White Joak jig

Also known as Gay Myra, Toast Of All The Town, Glamorgan Chalk, Gwyngalch Morgannwg, The White Joak, White Jock, White Joke, The White Joke.

There are 6 recordings of this tune.

White Joak has been added to 2 tune sets.

White Joak has been added to 25 tunebooks.

Download ABC

Three settings

X: 1
T: White Joak
R: jig
M: 6/8
L: 1/8
K: Dmaj
|:d2e fed|dcB AGF|B2B Bcd|
|:EEE ABc|def ecA|EEE ABc|
def edc|Bdd Add|Gdd Fdd|
X: 2
T: White Joak
R: jig
M: 6/8
L: 1/8
K: Dmaj
|:d2d fed|dcB A2G/F/|B2B Bcd|A2F DEF|G3 BAG|FGE D3:|
|:A2A ABc|def e3|A2A ABc|def e2dc|B2d A2d|
F2d F>GA|B2B Bcd|A2F DEF|G3 BAG|FGE D3:|
X: 3
T: White Joak
R: jig
M: 6/8
L: 1/8
K: Dmaj
|:"D"d>dd fed|"G"dcB "D"AGA|"G"B2A Bcd|
|:"A"A>AA ABc|"G"def "A"ecA|"A"A>AA ABc|
"G"def "A"edc|"G"B2d "F#m"A2d|"Em"G2d "D"FGA|
"G"B2A Bcd|"D"AFD "Bm"DEF|"G"G>GG BAG|1 "A"FGE "D"DFG:|2 "A"FGE "D"D3||

Sixteen comments

Gwyngalch Morgannwg

Unusual structure - 6 bars in the first half, and 10 in the second. Still a total of 16, as is normal for most tunes.
I think gwyngalch means something like “white chalk” or “white limestone”. Perhaps the intended meaning is “chalk face”. Anyone with a better knowledge of Welsh than my smattering of the language like to comment on this tune title?

Gwyngalch Mogannwg

“Gwyngalch Morgannwg” means “The White Limestone Of Glamorgan”. I’ve come across this tune in a couple of collections of English tunes under the name of “The White Joak”,but this is a better version.The 6 and 10 bar structure is fairly common in Welsh jigs . David Meredith

Anyone care for a dance

I’ve just played this tune on my old joanna and like it. Needs playing very steadily. Does anyone know of a dance to go with this tune. Would very much like to pass it on to caller who would consider using it.

Posted by .

Gwyngalch Morgannwg (White Joak)

Pete Cooper, in his on-line notes* to the tune “white Joak” on his CD “Englsih Fiddle Tunes says,
“… it was published in 1731 by John Walsh, in his ‘Third Book of the most celebrated Jiggs, Lancashire Hornpipes, Scotch and Highland Lilts, Northern Frisks…’ “

With that non-standard 6/10 bar arrangement it could have been written for a specific dance.

“Joak” at that time may have had a somewhat bawdy connotation.

* http://www.petecooper.com/eftnotes.htm#19

“Gwyngalch Morgannwg” ~ Glamorgan White Chalk, etc…

Gwyn = white ~
goo - win, on syllable, gwin

calch = lime, chalk (limestone more usually being ‘calchen’)
‘c’ mutated to ‘g’
gahl - ch, the ‘ch’ being as in Bach, a growl at the back of the throat

Morgannwg ~ the county, Glamorgan / Glamorganshire
more - gan - noog

goo - win, one syllable, gwin (the ‘e’ on the one didn’t register)

White Joak

I’m rather annoyed that this tune is forced to have a Welsh name. I found it in a book published in London in 1730. What evidence is there that it existed in Wales before this date?

I posted it as White Joak but the site inserted the other name.

Anyhow, it’s the same format as Black Joak, also published in the same book. Six bars in the first part and ten bars in the second. If used for a 32 bar set dance the ending of part one after 12 bars would have been disconcerting if not expected. For those who kept to the set all would have turned out well at the end of 32 bars. A joke? Who can tell by now.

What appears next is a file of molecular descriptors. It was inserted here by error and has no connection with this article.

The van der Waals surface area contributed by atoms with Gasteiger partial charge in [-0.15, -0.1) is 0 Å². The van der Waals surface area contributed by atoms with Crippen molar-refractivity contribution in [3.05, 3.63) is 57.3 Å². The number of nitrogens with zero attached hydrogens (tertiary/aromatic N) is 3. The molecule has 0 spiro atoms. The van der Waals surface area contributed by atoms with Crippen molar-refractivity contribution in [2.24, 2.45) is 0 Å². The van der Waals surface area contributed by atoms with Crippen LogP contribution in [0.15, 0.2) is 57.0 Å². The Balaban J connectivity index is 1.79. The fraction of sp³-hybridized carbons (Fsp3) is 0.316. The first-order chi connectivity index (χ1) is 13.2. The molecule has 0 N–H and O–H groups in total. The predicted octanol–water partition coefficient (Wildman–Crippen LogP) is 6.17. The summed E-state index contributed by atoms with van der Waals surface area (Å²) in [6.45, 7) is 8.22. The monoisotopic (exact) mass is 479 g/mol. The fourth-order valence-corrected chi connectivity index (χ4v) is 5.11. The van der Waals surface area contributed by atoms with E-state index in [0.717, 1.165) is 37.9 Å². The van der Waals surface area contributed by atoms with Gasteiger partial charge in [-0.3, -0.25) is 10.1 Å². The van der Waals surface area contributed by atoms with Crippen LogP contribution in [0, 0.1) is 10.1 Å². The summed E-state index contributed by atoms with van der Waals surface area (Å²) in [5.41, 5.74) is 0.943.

Tune names

Ronald, no tune is “forced” to have any name. If you think the tune’s name is something different, you can edit the tune details using the “edit tune details” button.

But bear in mind that you can also add aliases for the tune. So the same tune can have multiple names: Welsh and English.


I’ve just tried to edit the title on my setting. The Welsh Title will not erase.

First known appearance said to be for the song “Gay Myra, The Toast of all the Town”. Words by “Mr Davis”.
The song appears in “The Windsor Medley”, c 1731:
First verse -
[The tune play’d before the King’s Guard at Windsor Castle, in honour to a certain Court Lady]

Gay Myra, Toast of all the town,
By Powder’d fops encircl’d round,
Charms ev’ry beau, yet’s charm’d by none,
Charms ev’ry beau, yet’s charm’d by none.
At park, at play, at Masquerade,
She gains the pride from wife and maid,
And when she sings, her voice so clear,
With harmony does glad the ear,
For thrilling sounds dwell on her tongue,
For thrilling sounds dwell on her tongue.

Shortly after, appears in Walsh’s third volume.
Used in play “Robin Hood” around the same time. Appears in Henry Fielding’s play of the 1730s: The Lottery, a Farce. There it is used used for a song “Oh how charming my life will be when marriage has made me a fine lady”.

Ronald, I think you’re confusing the setting with the tune.

You can edit the title (and aliases) of the tune using the “edit tune details” button in the top right corner.

bar of 7/8

Ronald, your second bar is a bit overloaded. Perhaps the A should be a quaver (1/8 note) instead of a crotchet (1/4 note) or ditch either the G or F.


Well spotted. Actually the ABC shown is not what I submitted. I submitted this

X: 1
T: White Joak
R: jig
M: 6/8
L: 1/16
K: Dmaj
|: d4d2 f2e2d2 | d2c2B2 A4GF | B4B2 B2c2d2 | A4F2 D2E2F2 |G6 B2A2G2 | F2G2E2 D6 :|
|: A4A2 A2B2c2 | d2e2f2 e6 | A4A2 A2B2c2 | d2e2f2 e4dc |B4d2 A4d2 |
F4d2 F3GA2 | B4B2 B2c2d2 | A4F2 D2E2F2 | G6 B2A2G2 | F2G2E2 D6 :|

Note the L header in my version is 1/16 but because I was forced to use the original submission’s headers, including the title, the L header is now 1/8. I’ll message Jeremy and see what he thinks.


I’m surprised no one has mentioned that Joak is a euphimism for ladies private parts!
Yes, it is an old english tune to be found in early collections.


Ah, I see it’s there in the Black Joak entry comments, complete with some lyrics..